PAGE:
Exhibition | Modernism in Queensland

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Building modern Queensland 1945–75

9 July — 12 October

State Library of Queensland Cultural Precinct South Bank

Hot Modernism unearths the stories of Queensland’s mid-century architecture.

This moment in our history, inspired by a new way of thinking about sub-tropical living, brought a wave of fresh ideas, design and debate to the Queensland landscape. From the rolling expanse of the Riverside Expressway, to soaring concrete structures like the Torbreck apartment building, and houses explicitly tailored to our unique climate and lifestyle, this period of development paved the way for modern Queensland. See Queensland through new eyes in this immersive exhibition, featuring a full-scale re-creation of the 1957 Jacobi House, 3D models, and historical drawings. Then drop by the interactive Design our city space where you can build a Brisbane of the future.t in our history, inspired by a new way of thinking about sub-tropical living, brought a wave of fresh ideas, design andFrom the rolling expanse of the Riverside

Modernism in Queensland

1945–75 saw a dramatic transformation of the Queensland landscape.

Seeking a fresh start following the tragedy of World War Two, communities began to question tradition in search of modern and ‘better’ ways of living.

Inspired by global movements in modernist art and architecture, and mass production ideals, new architecture embraced simplified line, colour and style.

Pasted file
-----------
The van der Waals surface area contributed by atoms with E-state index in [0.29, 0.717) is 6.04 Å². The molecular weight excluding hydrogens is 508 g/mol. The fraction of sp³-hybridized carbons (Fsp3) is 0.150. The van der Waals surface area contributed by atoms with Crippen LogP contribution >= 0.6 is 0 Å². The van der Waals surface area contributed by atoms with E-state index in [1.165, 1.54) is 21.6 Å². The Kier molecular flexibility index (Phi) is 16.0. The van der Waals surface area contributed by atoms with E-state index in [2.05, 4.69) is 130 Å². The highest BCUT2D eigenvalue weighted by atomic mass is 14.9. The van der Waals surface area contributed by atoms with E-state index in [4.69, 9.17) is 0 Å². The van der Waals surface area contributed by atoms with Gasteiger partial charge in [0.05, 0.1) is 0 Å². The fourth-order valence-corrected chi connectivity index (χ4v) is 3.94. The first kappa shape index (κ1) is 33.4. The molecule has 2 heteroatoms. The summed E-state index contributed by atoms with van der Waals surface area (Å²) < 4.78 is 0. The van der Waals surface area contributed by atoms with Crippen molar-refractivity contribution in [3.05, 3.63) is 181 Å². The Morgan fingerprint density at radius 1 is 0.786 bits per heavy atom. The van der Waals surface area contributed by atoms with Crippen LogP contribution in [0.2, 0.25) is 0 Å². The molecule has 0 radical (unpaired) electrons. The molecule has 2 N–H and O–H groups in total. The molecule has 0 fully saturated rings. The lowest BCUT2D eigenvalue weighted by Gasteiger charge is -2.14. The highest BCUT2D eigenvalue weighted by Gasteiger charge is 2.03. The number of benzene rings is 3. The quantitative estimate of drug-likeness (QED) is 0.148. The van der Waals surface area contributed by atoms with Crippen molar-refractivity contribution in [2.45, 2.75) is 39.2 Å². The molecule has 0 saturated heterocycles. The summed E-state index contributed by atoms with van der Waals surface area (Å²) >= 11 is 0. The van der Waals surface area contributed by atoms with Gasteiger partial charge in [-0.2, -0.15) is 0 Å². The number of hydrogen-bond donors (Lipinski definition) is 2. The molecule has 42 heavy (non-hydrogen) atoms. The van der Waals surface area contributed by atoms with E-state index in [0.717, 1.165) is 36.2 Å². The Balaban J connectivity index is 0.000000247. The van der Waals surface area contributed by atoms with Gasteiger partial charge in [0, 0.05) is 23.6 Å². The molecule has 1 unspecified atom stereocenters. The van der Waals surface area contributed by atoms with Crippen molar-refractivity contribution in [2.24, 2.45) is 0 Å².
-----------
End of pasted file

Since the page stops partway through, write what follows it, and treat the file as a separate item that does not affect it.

Eclectic nineteenth century neighbourhoods with their traditional timbered houses made way for mass produced cottages, high rise towers, multistorey car parks, community pools, expressways and shopping complexes.

Modified to meet the requirements of the state’s tropical and subtropical climates, the international flavour of modernism was tempered by a renewed interest in local practices and devices such as the verandah, the elevated house, and building with natural timbers.

As a result, a new approach to building and living — the ‘twentieth-century subtropical’ — quietly emerged in modern Queensland.

Expressway, to soaring concrete structures like the Torbreck apartment building, and houses explicitly tailored to our unique climate and lifestyle, this period of development paved the way for modern Queensland.

See Queensland through new eyes in this immersive exhibition, featuring a full-scale re-creation of the 1957 Jacobi House, 3D models, and historical drawings. Then drop by the interactive Design our city space where you can build a Brisbane of the future.

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